Education[edit]

Behaviourism focuses on one particular view of learning: a change in external behaviour achieved through a large amount of repetition of desired actions, the reward of good habits and the discouragement of bad habits. In the classroom this view of learning led to a great deal of repetitive actions, praise for correct outcomes and immediate correction of mistakes. In the field of language learning this type of teaching was called the audio-lingual method, characterised by the whole class using choral chanting of key phrases, dialogues and immediate correction.

Within the project-based learning (PBL) environment, students may be encouraged to engage with the learning process and their peers within the group by positive reinforcement from a skilled facilitator to increase positive actions of engagement, contributions and questioning. Negative behaviours e.g. lack of engagement, negative contributions, could be minimized through an absence of a reinforcer (e.g. No praise or attention).[26] Within the behaviourist view of learning, the "teacher" is the dominant person in the classroom and takes complete control, evaluation of learning comes from the teacher who decides what is right or wrong. The learner does not have any opportunity for evaluation or reflection within the learning process, they are simply told what is right or wrong. The conceptualization of learning using this approach could be considered "superficial" as the focus is on external changes in behaviour i.e. not interested in the internal processes of learning leading to behaviour change and has no place for the emotions involved the process.

Operant conditioning[edit]

Main article: Operant conditioning

Operant conditioning was developed by B.F. Skinner in 1937 and deals with the modification of "voluntary behaviour" or operant behaviour. Operant behavior operates on the environment and is maintained by its consequences. Reinforcement and punishment, the core tools of operant conditioning, are either positive (delivered following a response), or negative (withdrawn following a response). Skinner created the Skinner Box or operant conditioning chamber to test the effects of operant conditioning principles on rats.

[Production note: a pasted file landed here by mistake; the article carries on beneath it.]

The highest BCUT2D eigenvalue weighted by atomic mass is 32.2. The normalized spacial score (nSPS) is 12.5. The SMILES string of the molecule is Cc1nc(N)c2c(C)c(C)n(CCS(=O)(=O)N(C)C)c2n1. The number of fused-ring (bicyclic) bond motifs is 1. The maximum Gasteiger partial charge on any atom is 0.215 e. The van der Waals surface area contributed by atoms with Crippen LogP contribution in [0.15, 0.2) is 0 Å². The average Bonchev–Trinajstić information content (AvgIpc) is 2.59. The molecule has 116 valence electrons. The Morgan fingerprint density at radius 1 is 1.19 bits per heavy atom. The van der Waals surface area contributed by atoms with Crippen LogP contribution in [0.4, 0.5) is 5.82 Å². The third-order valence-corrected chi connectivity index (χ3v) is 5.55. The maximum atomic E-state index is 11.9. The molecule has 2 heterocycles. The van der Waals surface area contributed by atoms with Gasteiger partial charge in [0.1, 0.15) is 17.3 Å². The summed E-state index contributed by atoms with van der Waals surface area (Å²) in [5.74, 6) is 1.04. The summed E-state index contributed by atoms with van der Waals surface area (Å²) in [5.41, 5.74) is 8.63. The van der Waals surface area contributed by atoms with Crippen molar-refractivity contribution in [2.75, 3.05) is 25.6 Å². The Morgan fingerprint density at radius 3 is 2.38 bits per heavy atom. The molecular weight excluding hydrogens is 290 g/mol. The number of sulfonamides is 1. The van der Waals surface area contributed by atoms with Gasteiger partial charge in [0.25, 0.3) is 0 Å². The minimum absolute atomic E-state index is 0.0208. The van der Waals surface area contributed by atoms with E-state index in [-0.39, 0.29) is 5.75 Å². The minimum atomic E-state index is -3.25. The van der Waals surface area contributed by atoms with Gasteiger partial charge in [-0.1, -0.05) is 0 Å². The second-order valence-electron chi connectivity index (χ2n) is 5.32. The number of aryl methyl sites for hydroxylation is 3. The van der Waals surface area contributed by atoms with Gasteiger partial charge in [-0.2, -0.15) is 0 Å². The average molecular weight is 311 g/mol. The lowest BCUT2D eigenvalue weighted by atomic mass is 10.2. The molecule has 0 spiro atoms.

Classical conditioning[edit]

Although operant conditioning plays the largest role in discussions of behavioral mechanisms, classical conditioning (or Pavlovian conditioning or respondent conditioning) is also an important behavior-analytic process that need not refer to mental or other internal processes. Pavlov's experiments with dogs provide the most familiar example of the classical conditioning procedure. In simple conditioning, the dog was presented with a stimulus such as a light or a sound, and then food was placed in the dog's mouth. After a few repetitions of this sequence, the light or sound by itself caused the dog to salivate.[27] Although Pavlov proposed some tentative physiological processes that might be involved in classical conditioning, these have not been confirmed.[citation needed]

Molar versus molecular behaviorism[edit]

Skinner's view of behavior is most often characterized as a "molecular" view of behavior; that is, behavior can be decomposed into atomistic parts or molecules. This view is inconsistent with Skinner's complete description of behavior as delineated in other works, including his 1981 article "Selection by Consequences."[28] Skinner proposed that a complete account of behavior requires understanding of selection history at three levels: biology (the natural selection or phylogeny of the animal); behavior (the reinforcement history or ontogeny of the behavioral repertoire of the animal); and for some species, culture (the cultural practices of the social group to which the animal belongs). This whole organism then interacts with its environment. Molecular behaviorists use notions from melioration theory, negative power function discounting or additive versions of negative power function discounting.[29]

Molar behaviorists, such as Howard Rachlin, Richard Herrnstein, and William Baum, argue that behavior cannot be understood by focusing on events in the moment. That is, they argue that behavior is best understood as the ultimate product of an organism's history and that molecular behaviorists are committing a fallacy by inventing fictitious proximal causes for behavior. Molar behaviorists argue that standard molecular constructs, such as "associative strength," are better replaced by molar variables such as rate of reinforcement.[30] Thus, a molar behaviorist would describe "loving someone" as a pattern of loving behavior over time; there is no isolated, proximal cause of loving behavior, only a history of behaviors (of which the current behavior might be an example) that can be summarized as "love."

In philosophy[edit]